Hindu art of double hedging against China
By M K Bhadrakumar
Although destined to remain in fine print, an Indian "discovery" as to what
prompted the United States last week to offer it futuristic, radar-evading
fighters has laid bare the countries' "defining partnership" for the 21st
Put simply, a miniscule group of avant-garde truth diggers among India's
well-heeled and smug community of defense analysts came up with a startling
find last week involving the deal. It seems the US was making virtue out of
Robert Scher, US deputy assistant secretary of defense for South and Southeast
Asia, announced on November 3 that while India had not requested information on
its fifth-generation fighter, the F-35 Joint Strike Fighter (JSF), the US was
making a unilateral
invitation for sales as an "example of the high regard that we hold for India's
In good measure, the Pentagon drafted an extraordinary nine-page report to the
US Congress and swiftly publicized it, which offered, "Should India indicate
interest in the JSF, the United States would be prepared to provide information
on the JSF and its requirements … to support India's future planning."
The initial speculation was that the US was making a last-minute effort to
gatecrash India's mega tender for the purchase of 126 multi-role combat
aircraft, from which Delhi has "disqualified" the original American bids of
F-16 aircraft. However, the analysts' "discovery" is that the US has
desperately sought Indian participation in the JSF's development as the program
faces unaffordable rising costs, with a price tag estimated at $150 million per
aircraft. In sum, the JSF has become a white elephant and, hopefully, cross
breeding it with the Indian black elephant might just about make its uncertain
progeny probably airworthy as a beast of burden.
The tragi-comic episode exposes an aspect of the US-India "partnership" hardly
glimpsed by Indian pundits, namely, the desperate need for the US to conjure up
an ideology-driven relationship that enables it in real terms to boost its
exports to the Indian markets - the latter being one of the few world markets
today enjoying growth prospects of around 7-8% in its gross domestic product
Getting the head examined
Indian think takers are talking through their hat by structuring new security
architectures for India with Australia or Japan, riveted around these
countries' traditional Cold-War alliance with the US in a strategy to "contain"
China. The hard reality is that the US is "flirting with national solvency", as
a noted American scholar Robert Kelly recently put it, "which will dramatically
impact all its alliances" in Asia. Kelly wrote:
"The US is now
borrowing 40 cents of every dollar it spends; the deficit is US$ 1.5 trillion
(160% of South Korea's entire GDP); the debt is almost US$10 trillion; the IMF
[International Monetary Fund] predicts America's debt-to-GDP ratio will exceed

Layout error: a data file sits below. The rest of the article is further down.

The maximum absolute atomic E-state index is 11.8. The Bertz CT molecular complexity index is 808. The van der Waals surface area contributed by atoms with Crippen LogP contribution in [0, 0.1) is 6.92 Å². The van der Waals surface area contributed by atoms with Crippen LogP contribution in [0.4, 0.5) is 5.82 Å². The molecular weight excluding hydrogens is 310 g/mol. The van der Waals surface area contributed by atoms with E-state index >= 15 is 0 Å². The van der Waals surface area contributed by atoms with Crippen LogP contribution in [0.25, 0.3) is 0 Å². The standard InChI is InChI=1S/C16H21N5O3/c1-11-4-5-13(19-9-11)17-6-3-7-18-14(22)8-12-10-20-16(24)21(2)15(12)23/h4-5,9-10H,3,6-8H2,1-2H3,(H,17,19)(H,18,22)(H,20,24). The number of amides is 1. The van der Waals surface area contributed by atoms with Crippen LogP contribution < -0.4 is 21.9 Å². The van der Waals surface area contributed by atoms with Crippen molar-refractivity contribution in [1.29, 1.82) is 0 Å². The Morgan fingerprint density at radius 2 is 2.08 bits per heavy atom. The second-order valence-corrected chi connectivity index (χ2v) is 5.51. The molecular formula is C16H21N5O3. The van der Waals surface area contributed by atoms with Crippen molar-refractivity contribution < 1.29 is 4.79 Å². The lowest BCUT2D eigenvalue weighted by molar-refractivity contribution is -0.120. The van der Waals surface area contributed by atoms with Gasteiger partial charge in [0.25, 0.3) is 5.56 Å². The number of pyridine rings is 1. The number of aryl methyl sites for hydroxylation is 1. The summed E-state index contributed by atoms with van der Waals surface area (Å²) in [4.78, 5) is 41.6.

100% by the end of the decade; and integrated US national security spending
tops US$1.2 trillion, 25% of the budget and 7% of the GDP. These are
mind-boggling figures that all but mandate some manner of US retrenchment from
its current global footprint."
In sum, except in the highly
unlikely eventuality of the "Wall" protestors in America accepting a still
lower standard of living with deep cuts in social welfare programs, the US
cannot fix its finances without applying a scalpel to its defense spending.
Former US defense secretary Robert Gates summed it up brilliantly when he said,
"any future defense secretary who recommends sending a big US army into Asia or
Africa again should have his head examined".
Yet, the relative decline of the US is an untold story, locked up in the attic
by Indian think-tankers.
Of course, India's plight is not as grave as that of South Korea or Australia,
which are swimming in shark-infested waters in a geopolitical context. Both are
being called upon to realize the probability of US military (and political)
power receding from Asia in the budgetary environment. Kelly concluded:
"America's political and financial dysfunction will soon force a painful
re-prioritization of US foreign policy. Commitments like Germany, Iraq,
Afghanistan, South Korea and others will be scrutinized, and no amount of
Korean-American friendship will undo a US$ 10 trillion debt.
Measure of balance
How does it add up for the alchemy of the US-India partnership? The former US
ambassador to India and a strategic guru on the circuit, Frank Wisner, handed
down a checklist at a speech on his current tour of India. The list combines
with great sophistication solid business with airy geopolitics. Wisner
identified Pakistan, China and the US-India bilateral economic approach as the
three key "difficulties" that will shape the US-India partnership ahead.
He made the astounding remark that there is no issue more important to the
US-India relationship than the "question of Pakistan" - that is, jointly
devising a "winning strategy" that makes Pakistan an obliging partner. He
proposed a division of labor: the US would have to focus on building up ties
with the Pakistani military in the fight against terrorism, while India should
press Pakistan to have transparency with regard to cross-border terrorism and
at the same time persisting with the normalization dialogue, including on
However, with regard to China, Wisner was plain-speaking, telling the Indian
audience precisely what it would like to hear: "The US and China want good
relations with China, but the problem is not as much with China's economic
expansion as it is with China's assertions that we have to be careful about."